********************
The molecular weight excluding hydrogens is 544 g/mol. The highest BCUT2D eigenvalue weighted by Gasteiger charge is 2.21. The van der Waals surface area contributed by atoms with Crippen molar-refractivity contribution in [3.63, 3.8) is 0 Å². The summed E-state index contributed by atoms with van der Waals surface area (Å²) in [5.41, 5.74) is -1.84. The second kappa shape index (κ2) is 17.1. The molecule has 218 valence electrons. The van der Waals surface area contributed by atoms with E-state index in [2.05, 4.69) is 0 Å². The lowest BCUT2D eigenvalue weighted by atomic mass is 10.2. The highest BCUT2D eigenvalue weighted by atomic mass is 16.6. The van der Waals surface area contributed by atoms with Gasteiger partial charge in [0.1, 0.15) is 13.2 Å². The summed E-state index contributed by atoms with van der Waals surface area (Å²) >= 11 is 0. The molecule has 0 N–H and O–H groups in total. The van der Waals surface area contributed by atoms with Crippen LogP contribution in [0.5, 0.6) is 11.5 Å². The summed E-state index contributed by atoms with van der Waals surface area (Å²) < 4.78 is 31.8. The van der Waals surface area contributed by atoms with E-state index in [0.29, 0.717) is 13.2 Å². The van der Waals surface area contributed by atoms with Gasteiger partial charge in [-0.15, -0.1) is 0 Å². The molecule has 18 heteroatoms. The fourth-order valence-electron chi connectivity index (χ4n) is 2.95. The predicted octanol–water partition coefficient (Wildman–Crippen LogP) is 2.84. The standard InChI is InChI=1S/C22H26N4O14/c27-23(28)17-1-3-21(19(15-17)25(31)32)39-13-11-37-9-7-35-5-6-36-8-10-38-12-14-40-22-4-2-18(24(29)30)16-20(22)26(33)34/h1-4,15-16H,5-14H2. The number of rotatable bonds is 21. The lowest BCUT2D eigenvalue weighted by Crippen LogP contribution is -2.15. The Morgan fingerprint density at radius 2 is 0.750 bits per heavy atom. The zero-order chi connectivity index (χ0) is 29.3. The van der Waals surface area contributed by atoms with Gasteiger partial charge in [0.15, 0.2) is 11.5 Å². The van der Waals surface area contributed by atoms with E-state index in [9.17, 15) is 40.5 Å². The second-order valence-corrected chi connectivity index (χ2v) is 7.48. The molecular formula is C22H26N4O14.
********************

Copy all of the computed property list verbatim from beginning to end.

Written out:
The molecular weight excluding hydrogens is 544 g/mol. The highest BCUT2D eigenvalue weighted by Gasteiger charge is 2.21. The van der Waals surface area contributed by atoms with Crippen molar-refractivity contribution in [3.63, 3.8) is 0 Å². The summed E-state index contributed by atoms with van der Waals surface area (Å²) in [5.41, 5.74) is -1.84. The second kappa shape index (κ2) is 17.1. The molecule has 218 valence electrons. The van der Waals surface area contributed by atoms with E-state index in [2.05, 4.69) is 0 Å². The lowest BCUT2D eigenvalue weighted by atomic mass is 10.2. The highest BCUT2D eigenvalue weighted by atomic mass is 16.6. The van der Waals surface area contributed by atoms with Gasteiger partial charge in [0.1, 0.15) is 13.2 Å². The summed E-state index contributed by atoms with van der Waals surface area (Å²) >= 11 is 0. The molecule has 0 N–H and O–H groups in total. The van der Waals surface area contributed by atoms with Crippen LogP contribution in [0.5, 0.6) is 11.5 Å². The summed E-state index contributed by atoms with van der Waals surface area (Å²) < 4.78 is 31.8. The van der Waals surface area contributed by atoms with E-state index in [0.29, 0.717) is 13.2 Å². The van der Waals surface area contributed by atoms with Gasteiger partial charge in [-0.15, -0.1) is 0 Å². The molecule has 18 heteroatoms. The fourth-order valence-electron chi connectivity index (χ4n) is 2.95. The predicted octanol–water partition coefficient (Wildman–Crippen LogP) is 2.84. The standard InChI is InChI=1S/C22H26N4O14/c27-23(28)17-1-3-21(19(15-17)25(31)32)39-13-11-37-9-7-35-5-6-36-8-10-38-12-14-40-22-4-2-18(24(29)30)16-20(22)26(33)34/h1-4,15-16H,5-14H2. The number of rotatable bonds is 21. The lowest BCUT2D eigenvalue weighted by Crippen LogP contribution is -2.15. The Morgan fingerprint density at radius 2 is 0.750 bits per heavy atom. The zero-order chi connectivity index (χ0) is 29.3. The van der Waals surface area contributed by atoms with Gasteiger partial charge in [0.15, 0.2) is 11.5 Å². The van der Waals surface area contributed by atoms with E-state index in [9.17, 15) is 40.5 Å². The second-order valence-corrected chi connectivity index (χ2v) is 7.48. The molecular formula is C22H26N4O14.